Q & A
Posted: April 9th, 2014 by Bill Dance
Welcome aboard. In this blog we are going fishing for some answers.
Our first one is from a doctor in Toronto who asks:
Q. When fishing for suspended bass, what type of lure do you find most effective?
A. Well, first of all, suspended bass can be some of the most difficult fish to catch — simply because, when they’re suspended they’re usually in an inactive mood and don’t want to chase a lure. Bur if you can keep something appealing in their strike zone long enough, they’re much more apt to bite. Two of the most effective lures I’ve found for this situation are the Smithwick 4-1/2 suspending Rogue and Bombers suspending Excalibur Minnow.
The reasons these baits work so well is first, their ability to deliver an enticing “darting” action, and second, they suspend well in between twitches on or just above the bass’s depth level. This is an unbeatable technique. But naturally, you’ll have to experiment with different sizes and colors.
Here’s another frequently asked question concerning misconceptions.
Q. Do fish stop biting when there’s an east wind?
A. This reminds me of a saying that goes something like this, “Wind out of the East, fish bite the least! Wind from the West, fish bite the best! Wind out of the South, blows the bait in the fishes’ mouth! Wind from the North, don’t venture forth!” Well, first of all, let me be quick to tell you that the direction of the wind doesn’t directly affect fish. I’ve caught fish in wind from all directions except when it was blowing so hard I couldn’t get out, or perhaps when it was too strong to fish a particular area. However, there is some truth about the effects of wind direction which actually has its roots in barometric pressure.
In other words, it deals with fronts. A strong north or east wind will generally indicate a fast weather change, therefore, a drastic change in barometric pressure. Gusty south or west winds usually indicate a slow changing weather condition; thus, minor changes in the pressure until the front nears and then a quick fall in pressure, especially during late spring, summer and early fall. So it’s not really that the wind affects fish behavior. Instead, it’s the barometric pressure that affects the wind, and this in turn affects fish behavior.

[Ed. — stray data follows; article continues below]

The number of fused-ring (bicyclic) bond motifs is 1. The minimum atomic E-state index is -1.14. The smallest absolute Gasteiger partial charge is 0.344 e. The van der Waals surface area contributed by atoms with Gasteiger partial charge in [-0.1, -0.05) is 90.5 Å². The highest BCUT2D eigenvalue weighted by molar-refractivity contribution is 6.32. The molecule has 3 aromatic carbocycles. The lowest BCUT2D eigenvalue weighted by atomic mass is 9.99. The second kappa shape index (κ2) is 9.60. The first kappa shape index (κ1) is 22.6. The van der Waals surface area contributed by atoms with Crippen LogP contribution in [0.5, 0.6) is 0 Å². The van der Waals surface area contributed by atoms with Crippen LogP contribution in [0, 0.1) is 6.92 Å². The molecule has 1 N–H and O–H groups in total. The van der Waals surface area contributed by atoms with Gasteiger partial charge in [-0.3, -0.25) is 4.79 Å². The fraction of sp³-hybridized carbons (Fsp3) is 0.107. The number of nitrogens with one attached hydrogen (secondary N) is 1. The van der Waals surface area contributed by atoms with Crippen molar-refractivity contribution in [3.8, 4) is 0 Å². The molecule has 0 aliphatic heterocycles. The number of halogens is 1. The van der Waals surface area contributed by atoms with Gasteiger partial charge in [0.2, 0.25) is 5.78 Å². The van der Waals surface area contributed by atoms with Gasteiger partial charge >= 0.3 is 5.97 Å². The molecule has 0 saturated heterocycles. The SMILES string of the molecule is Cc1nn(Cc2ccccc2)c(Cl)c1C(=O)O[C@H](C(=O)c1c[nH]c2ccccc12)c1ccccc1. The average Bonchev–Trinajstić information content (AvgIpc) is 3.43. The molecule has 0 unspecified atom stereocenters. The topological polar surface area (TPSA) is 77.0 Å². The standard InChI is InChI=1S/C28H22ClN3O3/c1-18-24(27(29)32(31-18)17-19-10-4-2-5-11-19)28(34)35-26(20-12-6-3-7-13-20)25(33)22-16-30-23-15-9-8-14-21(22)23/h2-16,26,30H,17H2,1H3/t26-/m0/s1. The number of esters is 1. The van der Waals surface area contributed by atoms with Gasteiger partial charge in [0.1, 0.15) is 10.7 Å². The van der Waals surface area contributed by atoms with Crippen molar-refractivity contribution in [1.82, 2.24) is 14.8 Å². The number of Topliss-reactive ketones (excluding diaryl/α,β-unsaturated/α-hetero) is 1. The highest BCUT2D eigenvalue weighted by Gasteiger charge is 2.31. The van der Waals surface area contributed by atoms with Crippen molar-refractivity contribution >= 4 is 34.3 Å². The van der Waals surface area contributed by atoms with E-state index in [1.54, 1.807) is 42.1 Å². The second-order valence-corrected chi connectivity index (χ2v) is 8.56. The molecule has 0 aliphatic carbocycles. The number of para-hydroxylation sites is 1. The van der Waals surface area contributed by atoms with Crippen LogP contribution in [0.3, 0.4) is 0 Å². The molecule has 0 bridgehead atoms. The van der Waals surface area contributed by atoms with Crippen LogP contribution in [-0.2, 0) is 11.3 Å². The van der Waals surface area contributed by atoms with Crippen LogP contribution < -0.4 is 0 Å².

Q. I’ve heard fishermen refer to an object called a deadhead. What’s a deadhead — and I’m not talking about my husband!
A. A deadhead (also called a deadfall) is a fallen tree that has floated for some time. At some point, one end of the tree has become waterlogged and either sunk to the bottom or hung up along a ledge or in other submerged cover.
Recognize that wind and currents will shift deadheads around until they become dislodged and move, or they will sink from becoming too waterlogged. Consequently, they may not always be in the same place that you found them a few days ago.
Any type of deadhead is an excellent place to locate bass, but a deadhead that is wedged along a drop is always better. Never pass these up. Single bass will hang around the exposed end near the surface and concentrations of fish often hold in the thick cover below. Sometimes the deadhead will position itself in the opposite direction. Here you will usually find fish suspended in the heavier cover located near the surface.
Now here’s an additional tip that you’ll want to remember. When the water begins to warm in the spring, bass will suspend around a deadhead and the exposed end serves as a great ambush point where bass can attack baitfish as they meander by. At this point you might be asking yourself, “What type lures are best for fishing deadheads?” Several lures are good. The time of the year and the water clarity will determine the choices.
For muddy water, during late spring and early summer, I prefer a buzzbait and a spinnerbait. If the limbs on the deadhead aren’t too deep, a crankbait, fished slowly is tops. In clear water during the spring and summer, fish a crankbait parallel to the deadhead. Try a buzzbait or spinnerbait near the exposed top and a jig ’n’eel or plastic lizard or worm, deeper. In mid-summer, the plastic worm is best in most cases. And don’t overlook topwater baits early and late in the day and when the sky is cloudy.
As always, catch one for me!
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